MP calls on government to assist carers

“Unmissable” oportunity highlighted in keynote speech.

Birmingham MP Jack Dromey has called on the government to help unpaid carers by ending the funding crisis in social care. He made his statement at a public rally attended by unpaid carers in Birmingham. The rally was supported by Carers Trust, the national charity for unpaid carers.

Mr Dromey also sent an open letter to the Chancellor George Osborne explaining why he thinks next week’s Spending Review marks an “unmissable” opportunity to protect the UK’s social care system from crisis.

The Erdington MP said, “With an ageing population and more people requiring care it is absolutely vital that the Government immediately address the chronic underfunding of the care sector. On the one hand, unpaid carers are too often plunged into financial difficulties or ill health themselves due to the strain of caring. On the other hand, social care is facing an enormous funding gap that, if not plugged, will push the NHS to breaking point. There are currently 112,000 carers in Birmingham and they deserve a fair deal.

“Voluntary carers who step into the breach to care for relatives or friends provide care to the value of £132bn nationwide, almost equivalent to the entire amount the Government spends on health. What they do that a value cannot be put on, however, is to give emotional support to those who they care for. George Osborne must act to extend a helping hand to these extraordinary members of our community instead of, as he has done, continue to make their lives even more challenging than they are.

“Social care, meanwhile, faces a £4.3 billion gap in funding by 2020. If this is not corrected then countless vulnerable people will be forced to go to or stay in hospital. Cuts to local councils have already had a huge impact on the level of social care that can be provided; any more and we will be facing a care crisis. Not only will this have a devastating effect on those who need care but it will place the NHS under huge strain at a time when it is already facing enormous pressures.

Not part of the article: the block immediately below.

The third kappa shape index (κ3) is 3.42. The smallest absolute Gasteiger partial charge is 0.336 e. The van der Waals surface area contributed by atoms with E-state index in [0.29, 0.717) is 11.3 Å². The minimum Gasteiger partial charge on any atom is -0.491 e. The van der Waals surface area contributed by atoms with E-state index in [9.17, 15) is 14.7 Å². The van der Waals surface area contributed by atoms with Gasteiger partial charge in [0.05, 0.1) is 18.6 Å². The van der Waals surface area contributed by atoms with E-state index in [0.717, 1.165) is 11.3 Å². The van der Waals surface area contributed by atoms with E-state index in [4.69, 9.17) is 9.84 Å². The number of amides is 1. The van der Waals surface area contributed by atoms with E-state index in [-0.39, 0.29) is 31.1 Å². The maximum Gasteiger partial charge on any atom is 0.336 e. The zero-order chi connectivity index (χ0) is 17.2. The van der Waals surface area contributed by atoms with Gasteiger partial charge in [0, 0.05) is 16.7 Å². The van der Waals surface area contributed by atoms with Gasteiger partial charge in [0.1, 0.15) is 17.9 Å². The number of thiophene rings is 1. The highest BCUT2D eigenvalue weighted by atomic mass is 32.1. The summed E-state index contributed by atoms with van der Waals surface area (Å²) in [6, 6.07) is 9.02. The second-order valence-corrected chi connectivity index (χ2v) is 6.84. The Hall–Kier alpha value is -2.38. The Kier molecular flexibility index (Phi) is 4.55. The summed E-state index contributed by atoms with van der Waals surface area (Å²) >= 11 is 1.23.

“Next week, in the Spending Review, George Osborne has the opportunity to back those who care and those they care for. I urge him to hear their voice and the voices of the Carers Trust and Carers UK. None so noble as those who care. They deserve every support.”

Moira Fraser, Director of Policy and Research at Carers Trust, addedd, “Every day unpaid carers are giving up their time and energy to look after people who would not be able to cope without their support. That contribution is worth £132 billion per year – more than the annual budget given to the NHS. In return, we simply ask that carers are given the help they need to look after their own health. Sadly the last five years have seen the rug pulled out from underneath the feet of carers as support services across the country have started to close as a result of this government’s funding cuts.

“This November the government has a unique opportunity to reverse that trend and pledge their support to unpaid carers by ending year-on-year cuts to social care and investing funds in a social care system which is on its last legs. Otherwise, carers’ health will continue to suffer and that will only have a detrimental impact on the wellbeing of the people they are caring for. Next week could be a step on the road to creating a carer-friendly society.”

Since 2010 government funding for local councils has fallen by 40% and as a result social care services have had to absorb spending cuts of £700 million. This has meant that services providing help to older people, people with disabilities, and their carers have been scaled back or closed down. In the last five years, the number of people accessing support services has fallen by 25% although the number of people needing support has continued to rise as our population ages.

In their submission to the 2015 Spending Review the charity Carers Trust issued an urgent call on the government to plug the gap in social care funding and ensure that existing law designed to support carers, like the 2014 Care Act, are fully funded.